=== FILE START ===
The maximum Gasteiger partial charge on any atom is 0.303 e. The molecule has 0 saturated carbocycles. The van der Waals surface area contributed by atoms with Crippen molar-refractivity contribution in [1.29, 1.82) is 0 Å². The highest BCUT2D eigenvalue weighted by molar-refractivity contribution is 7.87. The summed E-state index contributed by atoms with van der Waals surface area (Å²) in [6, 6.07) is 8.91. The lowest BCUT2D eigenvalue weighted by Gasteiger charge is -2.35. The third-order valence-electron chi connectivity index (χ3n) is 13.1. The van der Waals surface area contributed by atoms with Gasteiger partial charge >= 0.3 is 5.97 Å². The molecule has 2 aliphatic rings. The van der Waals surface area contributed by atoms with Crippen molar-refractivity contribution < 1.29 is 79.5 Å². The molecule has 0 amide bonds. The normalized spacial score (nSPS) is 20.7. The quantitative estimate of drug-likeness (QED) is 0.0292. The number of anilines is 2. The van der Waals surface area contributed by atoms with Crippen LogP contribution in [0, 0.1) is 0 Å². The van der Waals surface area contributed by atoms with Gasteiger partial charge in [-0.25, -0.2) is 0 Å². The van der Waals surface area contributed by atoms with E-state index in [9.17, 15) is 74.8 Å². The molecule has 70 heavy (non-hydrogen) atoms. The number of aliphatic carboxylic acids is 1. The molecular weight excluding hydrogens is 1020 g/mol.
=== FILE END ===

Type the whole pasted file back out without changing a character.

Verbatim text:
The maximum Gasteiger partial charge on any atom is 0.303 e. The molecule has 0 saturated carbocycles. The van der Waals surface area contributed by atoms with Crippen molar-refractivity contribution in [1.29, 1.82) is 0 Å². The highest BCUT2D eigenvalue weighted by molar-refractivity contribution is 7.87. The summed E-state index contributed by atoms with van der Waals surface area (Å²) in [6, 6.07) is 8.91. The lowest BCUT2D eigenvalue weighted by Gasteiger charge is -2.35. The third-order valence-electron chi connectivity index (χ3n) is 13.1. The van der Waals surface area contributed by atoms with Gasteiger partial charge >= 0.3 is 5.97 Å². The molecule has 2 aliphatic rings. The van der Waals surface area contributed by atoms with Crippen molar-refractivity contribution < 1.29 is 79.5 Å². The molecule has 0 amide bonds. The normalized spacial score (nSPS) is 20.7. The quantitative estimate of drug-likeness (QED) is 0.0292. The number of anilines is 2. The van der Waals surface area contributed by atoms with Crippen LogP contribution in [0, 0.1) is 0 Å². The van der Waals surface area contributed by atoms with Gasteiger partial charge in [-0.25, -0.2) is 0 Å². The van der Waals surface area contributed by atoms with E-state index in [9.17, 15) is 74.8 Å². The molecule has 70 heavy (non-hydrogen) atoms. The number of aliphatic carboxylic acids is 1. The molecular weight excluding hydrogens is 1020 g/mol.